Fnac and Darty

Fnac has tabled a bid worth £533m for Darty, which, if approved, would create France’s largest retail electronics group. The question is, who benefits?

The retail sector has certainly in the past seen bids that have made big profits for the advisors but have done the businesses involved no good at all. That’s not to say that all acquisitions are bad – far from it. But we are not convinced by this latest proposal from France.

The details

Fnac says that it "believes that the combination of Fnac and Darty constitutes a compelling strategic and financial opportunity for both groups by creating a leader in the French electronics, editorial and home appliances retail market".

The idea was not rejected out of hand by Darty. Perhaps as part of its duty to shareholders, Darty is bound to give any such offer serious consideration. After all, while the bid may represent only 16% of Darty’s sales, it is 40 times its after tax profits in 2014/15.

Darty vs Fnac

So the question is, as ever, why?

It is worth pointing out that Fnac is not much more profitable than Darty – its pre-tax margins are only 1.4% against 0.9% at Darty. Both are struggling in a very difficult marketplace. Both companies are covered in Mintel's report on Electrical Retailing – Europe, February 2015.

It is easy to see the argument for the advantages: increased scale especially in the brown goods and grey goods markets and particularly in the markets where the businesses overlap – France, Belgium and the Netherlands.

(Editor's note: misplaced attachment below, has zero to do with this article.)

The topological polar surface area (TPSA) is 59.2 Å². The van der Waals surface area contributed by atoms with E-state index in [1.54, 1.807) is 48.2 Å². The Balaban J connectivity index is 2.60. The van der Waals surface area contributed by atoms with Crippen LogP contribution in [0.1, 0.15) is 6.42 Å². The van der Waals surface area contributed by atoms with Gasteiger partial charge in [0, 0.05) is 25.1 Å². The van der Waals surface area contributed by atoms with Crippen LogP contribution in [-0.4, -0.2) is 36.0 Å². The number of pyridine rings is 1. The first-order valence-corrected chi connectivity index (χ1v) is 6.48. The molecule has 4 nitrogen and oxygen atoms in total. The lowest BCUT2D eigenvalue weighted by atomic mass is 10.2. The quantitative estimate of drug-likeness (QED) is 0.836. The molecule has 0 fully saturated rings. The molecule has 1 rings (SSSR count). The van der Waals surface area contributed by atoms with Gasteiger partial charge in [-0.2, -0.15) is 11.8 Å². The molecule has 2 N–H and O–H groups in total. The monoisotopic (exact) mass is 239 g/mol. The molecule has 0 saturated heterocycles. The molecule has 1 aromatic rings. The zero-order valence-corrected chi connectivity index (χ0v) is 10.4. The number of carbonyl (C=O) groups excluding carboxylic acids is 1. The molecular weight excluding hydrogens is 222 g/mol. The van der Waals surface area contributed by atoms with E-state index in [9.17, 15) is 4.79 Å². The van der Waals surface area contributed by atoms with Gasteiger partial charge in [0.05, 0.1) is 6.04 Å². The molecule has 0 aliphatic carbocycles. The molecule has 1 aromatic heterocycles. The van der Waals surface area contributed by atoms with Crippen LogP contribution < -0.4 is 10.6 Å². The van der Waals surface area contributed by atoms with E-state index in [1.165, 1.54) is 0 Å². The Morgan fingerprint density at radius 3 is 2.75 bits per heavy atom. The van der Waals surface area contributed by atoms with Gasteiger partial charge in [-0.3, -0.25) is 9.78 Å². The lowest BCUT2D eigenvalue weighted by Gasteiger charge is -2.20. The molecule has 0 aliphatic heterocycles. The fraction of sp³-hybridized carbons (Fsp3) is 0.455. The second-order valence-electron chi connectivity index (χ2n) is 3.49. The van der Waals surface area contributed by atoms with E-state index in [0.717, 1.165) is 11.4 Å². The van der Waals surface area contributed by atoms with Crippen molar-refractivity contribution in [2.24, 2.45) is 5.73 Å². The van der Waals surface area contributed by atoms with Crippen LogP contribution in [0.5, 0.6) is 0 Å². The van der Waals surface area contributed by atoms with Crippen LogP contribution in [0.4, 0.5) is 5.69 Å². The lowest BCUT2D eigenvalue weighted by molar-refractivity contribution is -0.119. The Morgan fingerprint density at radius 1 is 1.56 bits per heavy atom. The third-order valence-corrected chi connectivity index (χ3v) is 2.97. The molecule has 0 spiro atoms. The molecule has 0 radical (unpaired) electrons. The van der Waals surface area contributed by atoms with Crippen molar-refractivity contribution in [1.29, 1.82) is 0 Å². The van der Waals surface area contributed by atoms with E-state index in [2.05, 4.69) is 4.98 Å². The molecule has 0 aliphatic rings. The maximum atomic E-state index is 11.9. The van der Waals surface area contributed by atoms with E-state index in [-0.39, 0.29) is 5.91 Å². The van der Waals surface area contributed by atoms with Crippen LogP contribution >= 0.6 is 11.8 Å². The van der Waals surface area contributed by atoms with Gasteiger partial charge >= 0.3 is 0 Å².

Fnac is a retailer of cultural goods – books, music, DVDs and their associated hardware – brown and grey goods. It operates mainly in large city centre stores and online. Darty is a retailer of a broad range of electricals goods, mainly from large out-of-town superstores. Both have struggled in the internet era. Darty has pulled out of a number of countries since it demerged from Kingfisher. Fnac was recently floated off by Kering (formerly PPR) and its sales performance has also been weak. But it seems to us that Fnac’s product offer is more under threat than Darty’s and so Fnac needs this deal more than Darty does.

Where next?

In the UK Currys is demonstrating how a store-based electricals retailer can fight back against online competition and it has joined up with Carphone Warehouse to position itself properly for online developments and the "Internet of Things". Darty has not done this yet and it is hard to see how a deal with Fnac would help much if that is the right strategy to follow.

Fnac is heavily exposed to books, music and DVDs – markets which are especially vulnerable to online competition for two reasons – the growth in downloading/streaming and the ability of online retailers to offer a wide range to everyone wherever they happen to live.

Looking forwards or back?

We feel that a Fnac Darty deal would be potentially looking back to retailing as it used to be and not looking forward at the way that retailing and the electricals market is going. There's no doubt that Fnac is a strong brand and the business has been one of the most successful of the post war era. But it is faced with severe challenges because of the way that the market is changing around it and it needs to adapt to that and react accordingly.

We do not see how a merger with Darty will really help with Fnac’s underlying problems. Nor does it look to us as if a link with Fnac is the right way forward for Darty.

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